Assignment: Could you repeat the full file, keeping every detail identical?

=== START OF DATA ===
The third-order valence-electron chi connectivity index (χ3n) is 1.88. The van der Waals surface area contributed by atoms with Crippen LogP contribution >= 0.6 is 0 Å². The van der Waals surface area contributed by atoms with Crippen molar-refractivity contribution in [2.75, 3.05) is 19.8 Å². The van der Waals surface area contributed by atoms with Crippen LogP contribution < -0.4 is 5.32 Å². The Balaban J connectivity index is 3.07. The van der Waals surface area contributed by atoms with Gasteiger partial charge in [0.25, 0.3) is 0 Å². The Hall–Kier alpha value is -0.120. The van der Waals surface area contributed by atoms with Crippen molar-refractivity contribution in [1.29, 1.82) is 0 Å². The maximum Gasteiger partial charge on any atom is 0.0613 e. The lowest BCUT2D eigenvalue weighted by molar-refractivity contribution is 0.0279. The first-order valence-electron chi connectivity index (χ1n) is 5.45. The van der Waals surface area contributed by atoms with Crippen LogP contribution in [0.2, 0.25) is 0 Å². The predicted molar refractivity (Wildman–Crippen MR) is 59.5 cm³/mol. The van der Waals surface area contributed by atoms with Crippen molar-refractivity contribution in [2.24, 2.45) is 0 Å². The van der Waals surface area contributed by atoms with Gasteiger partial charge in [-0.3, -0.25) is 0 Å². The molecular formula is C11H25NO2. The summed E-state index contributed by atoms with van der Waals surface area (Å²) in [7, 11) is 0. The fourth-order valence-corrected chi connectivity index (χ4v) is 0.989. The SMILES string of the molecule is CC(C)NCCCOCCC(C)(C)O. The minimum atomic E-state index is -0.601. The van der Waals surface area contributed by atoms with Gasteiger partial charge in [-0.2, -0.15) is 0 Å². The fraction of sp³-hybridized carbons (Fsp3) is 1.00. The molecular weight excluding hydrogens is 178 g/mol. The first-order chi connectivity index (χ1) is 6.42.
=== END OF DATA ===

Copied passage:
The third-order valence-electron chi connectivity index (χ3n) is 1.88. The van der Waals surface area contributed by atoms with Crippen LogP contribution >= 0.6 is 0 Å². The van der Waals surface area contributed by atoms with Crippen molar-refractivity contribution in [2.75, 3.05) is 19.8 Å². The van der Waals surface area contributed by atoms with Crippen LogP contribution < -0.4 is 5.32 Å². The Balaban J connectivity index is 3.07. The van der Waals surface area contributed by atoms with Gasteiger partial charge in [0.25, 0.3) is 0 Å². The Hall–Kier alpha value is -0.120. The van der Waals surface area contributed by atoms with Crippen molar-refractivity contribution in [1.29, 1.82) is 0 Å². The maximum Gasteiger partial charge on any atom is 0.0613 e. The lowest BCUT2D eigenvalue weighted by molar-refractivity contribution is 0.0279. The first-order valence-electron chi connectivity index (χ1n) is 5.45. The van der Waals surface area contributed by atoms with Crippen LogP contribution in [0.2, 0.25) is 0 Å². The predicted molar refractivity (Wildman–Crippen MR) is 59.5 cm³/mol. The van der Waals surface area contributed by atoms with Crippen molar-refractivity contribution in [2.24, 2.45) is 0 Å². The van der Waals surface area contributed by atoms with Gasteiger partial charge in [-0.3, -0.25) is 0 Å². The molecular formula is C11H25NO2. The summed E-state index contributed by atoms with van der Waals surface area (Å²) in [7, 11) is 0. The fourth-order valence-corrected chi connectivity index (χ4v) is 0.989. The SMILES string of the molecule is CC(C)NCCCOCCC(C)(C)O. The minimum atomic E-state index is -0.601. The van der Waals surface area contributed by atoms with Gasteiger partial charge in [-0.2, -0.15) is 0 Å². The fraction of sp³-hybridized carbons (Fsp3) is 1.00. The molecular weight excluding hydrogens is 178 g/mol. The first-order chi connectivity index (χ1) is 6.42.